The new Canada Recovery Benefit is effective from September 27, 2020 to September 25, 2021 for one year and provides a benefit amount of $1000 ($900 after taxes withheld) per 2-week period for up to 38 weeks to workers who are not eligible for EI, mainly the self-employed and including those working in the gig economy. These individuals may still require income support if they continue to be unable to return to work due to COVID-19 or had their income reduced relative to pre-COVID-19 pandemic (attestation-based).

The benefit would be available to residents in Canada who:

  • are at least 15 years old and have a valid Social Insurance Number (SIN);
  • have stopped working due to the COVID-19 pandemic and are available and looking for work; or are working and have had a reduction in their employment/self-employment income for reasons related to COVID-19;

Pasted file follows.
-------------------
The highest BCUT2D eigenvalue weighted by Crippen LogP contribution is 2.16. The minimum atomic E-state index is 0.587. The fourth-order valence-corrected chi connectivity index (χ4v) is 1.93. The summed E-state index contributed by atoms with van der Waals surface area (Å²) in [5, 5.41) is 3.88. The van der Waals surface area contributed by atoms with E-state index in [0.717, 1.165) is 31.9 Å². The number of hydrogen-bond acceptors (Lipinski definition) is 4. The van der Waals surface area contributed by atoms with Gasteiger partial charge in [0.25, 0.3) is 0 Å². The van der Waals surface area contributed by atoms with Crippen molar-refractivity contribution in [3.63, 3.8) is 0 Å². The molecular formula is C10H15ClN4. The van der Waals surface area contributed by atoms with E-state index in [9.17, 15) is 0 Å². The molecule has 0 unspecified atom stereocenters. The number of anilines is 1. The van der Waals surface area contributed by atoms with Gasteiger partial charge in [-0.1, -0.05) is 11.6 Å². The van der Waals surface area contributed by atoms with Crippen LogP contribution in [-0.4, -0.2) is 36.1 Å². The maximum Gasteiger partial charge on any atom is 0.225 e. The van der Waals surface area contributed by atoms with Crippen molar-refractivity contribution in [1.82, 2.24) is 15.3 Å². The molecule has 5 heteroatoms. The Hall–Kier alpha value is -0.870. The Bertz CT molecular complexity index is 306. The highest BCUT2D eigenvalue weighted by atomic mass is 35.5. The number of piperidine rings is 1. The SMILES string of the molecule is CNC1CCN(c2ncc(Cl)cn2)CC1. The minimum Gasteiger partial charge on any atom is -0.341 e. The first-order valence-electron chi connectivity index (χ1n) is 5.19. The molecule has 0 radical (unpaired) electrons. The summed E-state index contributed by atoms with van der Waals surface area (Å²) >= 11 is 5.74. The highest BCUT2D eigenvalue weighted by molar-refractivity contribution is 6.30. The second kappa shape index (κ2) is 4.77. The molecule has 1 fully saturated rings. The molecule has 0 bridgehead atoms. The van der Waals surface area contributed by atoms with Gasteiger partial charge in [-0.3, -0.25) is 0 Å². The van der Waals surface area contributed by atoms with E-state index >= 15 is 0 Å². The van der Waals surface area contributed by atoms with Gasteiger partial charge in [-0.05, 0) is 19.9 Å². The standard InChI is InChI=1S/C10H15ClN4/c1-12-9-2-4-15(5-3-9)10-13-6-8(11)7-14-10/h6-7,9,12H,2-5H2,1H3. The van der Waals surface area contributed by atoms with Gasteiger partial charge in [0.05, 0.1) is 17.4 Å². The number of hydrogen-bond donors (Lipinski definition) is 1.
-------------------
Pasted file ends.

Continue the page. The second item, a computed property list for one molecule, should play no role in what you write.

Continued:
• are not eligible for Employment Insurance;
  • had employment and/or self-employment income of at least $5,000 in 2019 or in 2020; and,
  • have not quit their job voluntarily.

Workers apply after every two-week period for which they are seeking income support and attest that they continue to meet the requirements. In order to continue to be eligible for the benefit the claimant would need to look for and accept work when it is reasonable to do so. The benefit is taxable.

To encourage claimants to return to work, they would be able to earn income from employment and/or self-employment while receiving the benefit, as long as they continue to meet the other requirements. However, to ensure that the benefit targets those who need it most, claimants would need to repay some or all of the benefit through their income tax return if their annual net income, excluding the Canada Recovery Benefit payment, is over $38,000. In other words, claimants would need to repay $0.50 of the benefit for each dollar of their annual net income above $38,000 in the calendar year to a maximum of the amount of benefit they received.